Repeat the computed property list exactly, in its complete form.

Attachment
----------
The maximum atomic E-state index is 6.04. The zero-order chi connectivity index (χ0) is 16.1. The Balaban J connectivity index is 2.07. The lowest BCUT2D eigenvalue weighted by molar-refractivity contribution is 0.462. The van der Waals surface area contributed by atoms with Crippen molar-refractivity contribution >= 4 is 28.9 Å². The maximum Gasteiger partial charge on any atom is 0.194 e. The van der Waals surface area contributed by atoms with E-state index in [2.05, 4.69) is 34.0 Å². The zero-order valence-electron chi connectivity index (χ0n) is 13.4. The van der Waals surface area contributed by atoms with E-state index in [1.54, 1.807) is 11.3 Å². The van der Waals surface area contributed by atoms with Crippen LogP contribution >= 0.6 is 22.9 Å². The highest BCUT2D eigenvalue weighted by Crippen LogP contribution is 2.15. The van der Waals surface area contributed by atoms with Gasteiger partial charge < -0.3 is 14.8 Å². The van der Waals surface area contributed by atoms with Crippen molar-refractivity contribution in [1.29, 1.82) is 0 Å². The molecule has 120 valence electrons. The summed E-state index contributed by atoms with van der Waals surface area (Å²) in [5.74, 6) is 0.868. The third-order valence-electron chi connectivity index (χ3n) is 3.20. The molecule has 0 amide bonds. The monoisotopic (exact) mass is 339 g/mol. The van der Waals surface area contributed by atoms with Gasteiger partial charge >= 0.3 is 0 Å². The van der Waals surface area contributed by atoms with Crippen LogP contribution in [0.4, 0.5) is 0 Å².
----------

The maximum atomic E-state index is 6.04. The zero-order chi connectivity index (χ0) is 16.1. The Balaban J connectivity index is 2.07. The lowest BCUT2D eigenvalue weighted by molar-refractivity contribution is 0.462. The van der Waals surface area contributed by atoms with Crippen molar-refractivity contribution >= 4 is 28.9 Å². The maximum Gasteiger partial charge on any atom is 0.194 e. The van der Waals surface area contributed by atoms with E-state index in [2.05, 4.69) is 34.0 Å². The zero-order valence-electron chi connectivity index (χ0n) is 13.4. The van der Waals surface area contributed by atoms with E-state index in [1.54, 1.807) is 11.3 Å². The van der Waals surface area contributed by atoms with Crippen LogP contribution >= 0.6 is 22.9 Å². The highest BCUT2D eigenvalue weighted by Crippen LogP contribution is 2.15. The van der Waals surface area contributed by atoms with Gasteiger partial charge < -0.3 is 14.8 Å². The van der Waals surface area contributed by atoms with Crippen molar-refractivity contribution in [1.29, 1.82) is 0 Å². The molecule has 120 valence electrons. The summed E-state index contributed by atoms with van der Waals surface area (Å²) in [5.74, 6) is 0.868. The third-order valence-electron chi connectivity index (χ3n) is 3.20. The molecule has 0 amide bonds. The monoisotopic (exact) mass is 339 g/mol. The van der Waals surface area contributed by atoms with Gasteiger partial charge >= 0.3 is 0 Å². The van der Waals surface area contributed by atoms with Crippen LogP contribution in [0.4, 0.5) is 0 Å².